Elsasser’s images become more complex as they progress chronologically.  Objects arranged in odd and unexpected settings create a surreal atmosphere.  The trompe l’ oeil effect achieved in the 1992 image No Fish is uncanny.  A pot holder shaped like a fish, at first startling in it’s lifelike appearance, rests in the seat of a molded deck chair.  The simple composition sets a complex chain of thoughts in motion by altering our perceptions of reality.  While the photograph is a color image, the delicately tinted fish provides the only color against the stark white plastic chair.  The viewer tends to first perceive the photo as black and white, which it is not, and the fish as real, which it is not.

Three black and white portraits from the early 90’s are quite natural and have a frank quality that is refreshing.  A series of spontaneous manipulated Polaroids retain the surrealism found in several of Elsasser’s larger images.  In Apple, a bright red apple is blurred into wavy lines while it’s reflection in a stainless steel toaster remains crisp and clear.

Intense color and thoughtful composition are hallmarks of Elsasser’s new large-scale Colorfield photographs, which utilize focus rather than light as tools to shape the image to his mind’s eye.  A few sharply focused details emerge from the blurred and often incomprehensible organic subject matter.  The eye struggles to discern individual objects in these brilliant tapestries of color. Two withered stalks of grass and a pine cone stand in stark contrast to the soft green and brown wash of blurred greenery in Colorfield-56. The viewer becomes a voyeur in Colorfield-72.  A stockade-like row of slender tree trunks are in focus in the foreground, while the sunlit landscape beyond flirtatiously eludes the eye.  The golden vista tantalizes by remaining forever just out of reach.

Catherine Dorsey was in the art gallery business for 12 years. She is a native of Norfolk and has a degree in Art History from University of Richmond.

The Colorfield Series is now called Particle Pool

Different review of intersections
Information on Particle Pool

Sunday, July 1, 2012

website galleries

02-21-14 (update)

These links lead to my current portfolios and information about them.  If you have any questions please feel free to send me an email.  

I am continuing to improve my new site hopefully making things much easier. I apologize for any inconveniences.  Thanks for visiting.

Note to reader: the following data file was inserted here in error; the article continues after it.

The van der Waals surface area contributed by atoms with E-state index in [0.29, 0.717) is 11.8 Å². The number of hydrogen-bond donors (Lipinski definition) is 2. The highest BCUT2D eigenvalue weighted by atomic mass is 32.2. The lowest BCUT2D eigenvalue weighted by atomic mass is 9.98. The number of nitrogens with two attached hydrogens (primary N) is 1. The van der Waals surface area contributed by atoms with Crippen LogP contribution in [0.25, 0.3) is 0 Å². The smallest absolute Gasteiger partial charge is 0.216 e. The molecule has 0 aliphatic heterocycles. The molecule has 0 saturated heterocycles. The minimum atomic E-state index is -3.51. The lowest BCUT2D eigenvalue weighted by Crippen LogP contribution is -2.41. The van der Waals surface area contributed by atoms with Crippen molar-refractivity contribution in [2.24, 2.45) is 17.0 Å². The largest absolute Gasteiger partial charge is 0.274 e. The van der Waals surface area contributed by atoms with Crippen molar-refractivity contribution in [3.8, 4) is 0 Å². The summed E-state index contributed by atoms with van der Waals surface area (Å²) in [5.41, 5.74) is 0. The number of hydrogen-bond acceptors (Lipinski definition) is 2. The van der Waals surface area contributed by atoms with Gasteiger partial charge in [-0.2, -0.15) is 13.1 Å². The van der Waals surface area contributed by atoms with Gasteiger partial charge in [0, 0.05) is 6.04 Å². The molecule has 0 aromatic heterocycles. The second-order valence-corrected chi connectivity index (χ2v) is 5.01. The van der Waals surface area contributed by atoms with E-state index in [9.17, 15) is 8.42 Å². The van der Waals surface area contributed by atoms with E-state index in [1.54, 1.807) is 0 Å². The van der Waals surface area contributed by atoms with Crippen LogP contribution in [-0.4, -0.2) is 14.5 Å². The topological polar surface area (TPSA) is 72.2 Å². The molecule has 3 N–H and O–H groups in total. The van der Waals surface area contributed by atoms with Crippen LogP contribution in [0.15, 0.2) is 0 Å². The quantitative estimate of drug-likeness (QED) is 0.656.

observing liberty

Mammals at the beach

In Step

After 10 years of photographing weddings in a candid style I became interested in street photography. It seems to be a combination of some of my current landscape concerns along with trying to get me into a position that locates people in positions I find pleasing as they visually interact with the landscape.  working portfolio flickr

plane encounters


fencing flora

Effigies  (2004-)

Photographer's Pencil  (drawings:1997-2000)  

Particle Pool  (1994-2001)

Incidents & Intersections (1983-)

Excavation  (1977-1983)

arrivals & departures  2013-
working portfolio flickr

"reflection in old glass" (c) george elsasser

Leela  2005-
working portfolio at flickr

"outdoor stairs on rock wall" (c) george elsasser

Current b&w  1994-   
working portfolio at flickr          

Still Remains  2005- 
working portfolio at flickr        

PAINTINGS  (1992-2000) 
portfolio - not shown at this time

This group includes both mixed media, works on paper and paintings on canvas. They as the drawings, were made to aid in loosening and further informing my photographic work. At the time I begun these paintings I felt photography was not giving me the visceral or emotional impact I sought at the time. In addition I really felt a strong attraction to the surfaces of paintings and that language mostly is non existent in photographic prints. When I stand next to a painting (particularly modern ones) I often want to inspect them with my hands in addition to my eyes. Sculpture is almost irresistible in this regard but unfortunately I know better. I wanted a heavier hand so-to-speak with a more blatant emotional energy and wanted to shake my photographic history somewhat. These were the first paintings I had made while not pursuing a formal education other than some I had made during my childhood.